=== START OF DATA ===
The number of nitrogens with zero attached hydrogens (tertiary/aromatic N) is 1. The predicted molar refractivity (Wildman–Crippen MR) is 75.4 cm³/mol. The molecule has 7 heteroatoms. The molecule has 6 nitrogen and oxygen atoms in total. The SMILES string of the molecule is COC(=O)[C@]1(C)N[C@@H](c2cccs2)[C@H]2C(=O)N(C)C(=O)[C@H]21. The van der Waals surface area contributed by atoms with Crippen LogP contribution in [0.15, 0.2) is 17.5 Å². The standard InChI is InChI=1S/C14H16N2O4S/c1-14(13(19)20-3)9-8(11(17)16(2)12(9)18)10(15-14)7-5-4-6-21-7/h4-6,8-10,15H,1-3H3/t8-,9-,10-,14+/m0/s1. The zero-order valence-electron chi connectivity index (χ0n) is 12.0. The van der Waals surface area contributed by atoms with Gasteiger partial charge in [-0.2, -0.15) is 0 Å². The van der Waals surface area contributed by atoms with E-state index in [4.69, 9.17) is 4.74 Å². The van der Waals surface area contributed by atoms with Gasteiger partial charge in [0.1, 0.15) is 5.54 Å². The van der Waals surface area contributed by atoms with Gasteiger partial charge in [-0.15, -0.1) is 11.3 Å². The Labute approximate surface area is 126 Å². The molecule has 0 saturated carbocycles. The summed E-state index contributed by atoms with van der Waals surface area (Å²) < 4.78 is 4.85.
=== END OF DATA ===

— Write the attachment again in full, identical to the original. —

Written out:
The number of nitrogens with zero attached hydrogens (tertiary/aromatic N) is 1. The predicted molar refractivity (Wildman–Crippen MR) is 75.4 cm³/mol. The molecule has 7 heteroatoms. The molecule has 6 nitrogen and oxygen atoms in total. The SMILES string of the molecule is COC(=O)[C@]1(C)N[C@@H](c2cccs2)[C@H]2C(=O)N(C)C(=O)[C@H]21. The van der Waals surface area contributed by atoms with Crippen LogP contribution in [0.15, 0.2) is 17.5 Å². The standard InChI is InChI=1S/C14H16N2O4S/c1-14(13(19)20-3)9-8(11(17)16(2)12(9)18)10(15-14)7-5-4-6-21-7/h4-6,8-10,15H,1-3H3/t8-,9-,10-,14+/m0/s1. The zero-order valence-electron chi connectivity index (χ0n) is 12.0. The van der Waals surface area contributed by atoms with Gasteiger partial charge in [-0.2, -0.15) is 0 Å². The van der Waals surface area contributed by atoms with E-state index in [4.69, 9.17) is 4.74 Å². The van der Waals surface area contributed by atoms with Gasteiger partial charge in [0.1, 0.15) is 5.54 Å². The van der Waals surface area contributed by atoms with Gasteiger partial charge in [-0.15, -0.1) is 11.3 Å². The Labute approximate surface area is 126 Å². The molecule has 0 saturated carbocycles. The summed E-state index contributed by atoms with van der Waals surface area (Å²) < 4.78 is 4.85.